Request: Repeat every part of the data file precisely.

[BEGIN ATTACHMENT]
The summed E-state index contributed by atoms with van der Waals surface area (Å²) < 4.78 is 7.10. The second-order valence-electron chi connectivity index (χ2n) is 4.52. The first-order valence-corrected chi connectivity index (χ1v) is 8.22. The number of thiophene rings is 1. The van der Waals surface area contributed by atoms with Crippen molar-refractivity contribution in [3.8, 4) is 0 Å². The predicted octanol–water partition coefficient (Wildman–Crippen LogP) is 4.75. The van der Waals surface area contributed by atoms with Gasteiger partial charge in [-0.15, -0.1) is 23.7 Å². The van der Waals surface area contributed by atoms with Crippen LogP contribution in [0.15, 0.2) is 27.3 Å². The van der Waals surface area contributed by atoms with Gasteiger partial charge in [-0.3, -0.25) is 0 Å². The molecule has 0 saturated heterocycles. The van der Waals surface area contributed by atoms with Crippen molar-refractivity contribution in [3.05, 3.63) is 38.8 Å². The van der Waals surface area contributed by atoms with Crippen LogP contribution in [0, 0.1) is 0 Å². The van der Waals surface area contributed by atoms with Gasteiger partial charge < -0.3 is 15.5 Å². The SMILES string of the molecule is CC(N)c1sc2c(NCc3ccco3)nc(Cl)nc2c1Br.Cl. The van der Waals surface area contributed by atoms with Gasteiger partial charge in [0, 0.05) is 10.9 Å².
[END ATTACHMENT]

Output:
The summed E-state index contributed by atoms with van der Waals surface area (Å²) < 4.78 is 7.10. The second-order valence-electron chi connectivity index (χ2n) is 4.52. The first-order valence-corrected chi connectivity index (χ1v) is 8.22. The number of thiophene rings is 1. The van der Waals surface area contributed by atoms with Crippen molar-refractivity contribution in [3.8, 4) is 0 Å². The predicted octanol–water partition coefficient (Wildman–Crippen LogP) is 4.75. The van der Waals surface area contributed by atoms with Gasteiger partial charge in [-0.15, -0.1) is 23.7 Å². The van der Waals surface area contributed by atoms with Crippen LogP contribution in [0.15, 0.2) is 27.3 Å². The van der Waals surface area contributed by atoms with Gasteiger partial charge in [-0.3, -0.25) is 0 Å². The molecule has 0 saturated heterocycles. The van der Waals surface area contributed by atoms with Crippen molar-refractivity contribution in [3.05, 3.63) is 38.8 Å². The van der Waals surface area contributed by atoms with Crippen LogP contribution in [0, 0.1) is 0 Å². The van der Waals surface area contributed by atoms with Gasteiger partial charge < -0.3 is 15.5 Å². The SMILES string of the molecule is CC(N)c1sc2c(NCc3ccco3)nc(Cl)nc2c1Br.Cl. The van der Waals surface area contributed by atoms with Gasteiger partial charge in [0, 0.05) is 10.9 Å².